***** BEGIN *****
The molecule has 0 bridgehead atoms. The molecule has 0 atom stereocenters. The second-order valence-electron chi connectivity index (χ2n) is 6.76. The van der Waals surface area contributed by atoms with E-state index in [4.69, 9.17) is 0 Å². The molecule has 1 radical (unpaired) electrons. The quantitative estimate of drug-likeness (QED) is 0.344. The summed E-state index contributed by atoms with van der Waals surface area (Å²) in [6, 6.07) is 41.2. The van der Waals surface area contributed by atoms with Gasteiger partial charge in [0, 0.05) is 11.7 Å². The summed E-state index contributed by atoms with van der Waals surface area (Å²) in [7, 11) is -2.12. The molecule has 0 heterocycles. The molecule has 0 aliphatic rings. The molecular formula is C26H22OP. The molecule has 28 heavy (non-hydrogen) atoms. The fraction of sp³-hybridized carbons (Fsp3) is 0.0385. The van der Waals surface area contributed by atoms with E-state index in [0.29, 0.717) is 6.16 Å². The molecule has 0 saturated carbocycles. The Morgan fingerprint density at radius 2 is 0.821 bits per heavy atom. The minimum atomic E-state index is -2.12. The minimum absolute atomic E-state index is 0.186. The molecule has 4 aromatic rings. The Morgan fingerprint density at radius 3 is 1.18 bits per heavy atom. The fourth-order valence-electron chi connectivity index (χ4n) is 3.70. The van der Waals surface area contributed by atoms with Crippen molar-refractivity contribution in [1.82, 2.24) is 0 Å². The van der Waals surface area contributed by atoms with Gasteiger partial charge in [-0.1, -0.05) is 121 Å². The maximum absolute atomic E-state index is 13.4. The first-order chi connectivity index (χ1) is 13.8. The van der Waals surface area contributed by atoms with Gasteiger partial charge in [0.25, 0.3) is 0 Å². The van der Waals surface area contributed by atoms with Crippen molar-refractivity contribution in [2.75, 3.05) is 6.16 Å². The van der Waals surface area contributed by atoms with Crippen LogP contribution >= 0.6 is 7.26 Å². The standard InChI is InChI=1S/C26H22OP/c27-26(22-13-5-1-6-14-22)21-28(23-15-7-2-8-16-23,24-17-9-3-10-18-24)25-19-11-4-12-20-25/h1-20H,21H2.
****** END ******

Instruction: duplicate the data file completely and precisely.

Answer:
The molecule has 0 bridgehead atoms. The molecule has 0 atom stereocenters. The second-order valence-electron chi connectivity index (χ2n) is 6.76. The van der Waals surface area contributed by atoms with E-state index in [4.69, 9.17) is 0 Å². The molecule has 1 radical (unpaired) electrons. The quantitative estimate of drug-likeness (QED) is 0.344. The summed E-state index contributed by atoms with van der Waals surface area (Å²) in [6, 6.07) is 41.2. The van der Waals surface area contributed by atoms with Gasteiger partial charge in [0, 0.05) is 11.7 Å². The summed E-state index contributed by atoms with van der Waals surface area (Å²) in [7, 11) is -2.12. The molecule has 0 heterocycles. The molecule has 0 aliphatic rings. The molecular formula is C26H22OP. The molecule has 28 heavy (non-hydrogen) atoms. The fraction of sp³-hybridized carbons (Fsp3) is 0.0385. The van der Waals surface area contributed by atoms with E-state index in [0.29, 0.717) is 6.16 Å². The molecule has 0 saturated carbocycles. The Morgan fingerprint density at radius 2 is 0.821 bits per heavy atom. The minimum atomic E-state index is -2.12. The minimum absolute atomic E-state index is 0.186. The molecule has 4 aromatic rings. The Morgan fingerprint density at radius 3 is 1.18 bits per heavy atom. The fourth-order valence-electron chi connectivity index (χ4n) is 3.70. The van der Waals surface area contributed by atoms with Crippen molar-refractivity contribution in [1.82, 2.24) is 0 Å². The van der Waals surface area contributed by atoms with Gasteiger partial charge in [-0.1, -0.05) is 121 Å². The maximum absolute atomic E-state index is 13.4. The first-order chi connectivity index (χ1) is 13.8. The van der Waals surface area contributed by atoms with Gasteiger partial charge in [0.25, 0.3) is 0 Å². The van der Waals surface area contributed by atoms with Crippen molar-refractivity contribution in [2.75, 3.05) is 6.16 Å². The van der Waals surface area contributed by atoms with Crippen LogP contribution >= 0.6 is 7.26 Å². The standard InChI is InChI=1S/C26H22OP/c27-26(22-13-5-1-6-14-22)21-28(23-15-7-2-8-16-23,24-17-9-3-10-18-24)25-19-11-4-12-20-25/h1-20H,21H2.